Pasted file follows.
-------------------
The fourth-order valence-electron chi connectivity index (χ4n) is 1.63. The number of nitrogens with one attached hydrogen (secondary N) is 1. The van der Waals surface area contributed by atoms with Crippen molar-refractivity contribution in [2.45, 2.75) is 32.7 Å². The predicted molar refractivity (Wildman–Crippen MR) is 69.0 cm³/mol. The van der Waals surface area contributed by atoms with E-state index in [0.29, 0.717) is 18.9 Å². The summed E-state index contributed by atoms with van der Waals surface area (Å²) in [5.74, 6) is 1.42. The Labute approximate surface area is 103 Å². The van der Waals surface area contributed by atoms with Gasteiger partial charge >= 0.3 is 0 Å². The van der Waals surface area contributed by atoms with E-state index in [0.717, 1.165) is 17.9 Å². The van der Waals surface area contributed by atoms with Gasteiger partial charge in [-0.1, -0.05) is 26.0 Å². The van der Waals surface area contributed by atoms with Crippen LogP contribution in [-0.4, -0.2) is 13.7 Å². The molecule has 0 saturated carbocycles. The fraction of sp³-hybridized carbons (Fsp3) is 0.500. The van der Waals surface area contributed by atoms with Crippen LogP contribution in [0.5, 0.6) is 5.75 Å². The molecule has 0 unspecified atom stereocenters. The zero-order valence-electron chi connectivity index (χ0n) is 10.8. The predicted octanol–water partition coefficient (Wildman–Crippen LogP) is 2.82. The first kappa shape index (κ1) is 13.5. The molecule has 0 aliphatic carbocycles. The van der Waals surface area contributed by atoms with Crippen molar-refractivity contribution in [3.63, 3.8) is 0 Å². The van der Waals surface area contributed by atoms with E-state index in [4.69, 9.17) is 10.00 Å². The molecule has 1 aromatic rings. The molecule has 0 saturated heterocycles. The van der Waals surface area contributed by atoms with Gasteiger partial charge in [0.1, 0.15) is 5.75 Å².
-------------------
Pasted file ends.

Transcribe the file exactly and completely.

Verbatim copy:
The fourth-order valence-electron chi connectivity index (χ4n) is 1.63. The number of nitrogens with one attached hydrogen (secondary N) is 1. The van der Waals surface area contributed by atoms with Crippen molar-refractivity contribution in [2.45, 2.75) is 32.7 Å². The predicted molar refractivity (Wildman–Crippen MR) is 69.0 cm³/mol. The van der Waals surface area contributed by atoms with E-state index in [0.29, 0.717) is 18.9 Å². The summed E-state index contributed by atoms with van der Waals surface area (Å²) in [5.74, 6) is 1.42. The Labute approximate surface area is 103 Å². The van der Waals surface area contributed by atoms with Gasteiger partial charge >= 0.3 is 0 Å². The van der Waals surface area contributed by atoms with E-state index in [0.717, 1.165) is 17.9 Å². The van der Waals surface area contributed by atoms with Gasteiger partial charge in [-0.1, -0.05) is 26.0 Å². The van der Waals surface area contributed by atoms with Crippen LogP contribution in [-0.4, -0.2) is 13.7 Å². The molecule has 0 saturated carbocycles. The fraction of sp³-hybridized carbons (Fsp3) is 0.500. The van der Waals surface area contributed by atoms with Crippen LogP contribution in [0.5, 0.6) is 5.75 Å². The molecule has 0 unspecified atom stereocenters. The zero-order valence-electron chi connectivity index (χ0n) is 10.8. The predicted octanol–water partition coefficient (Wildman–Crippen LogP) is 2.82. The first kappa shape index (κ1) is 13.5. The molecule has 0 aliphatic carbocycles. The van der Waals surface area contributed by atoms with Crippen molar-refractivity contribution in [3.63, 3.8) is 0 Å². The van der Waals surface area contributed by atoms with E-state index in [4.69, 9.17) is 10.00 Å². The molecule has 1 aromatic rings. The molecule has 0 saturated heterocycles. The van der Waals surface area contributed by atoms with Gasteiger partial charge in [0.1, 0.15) is 5.75 Å².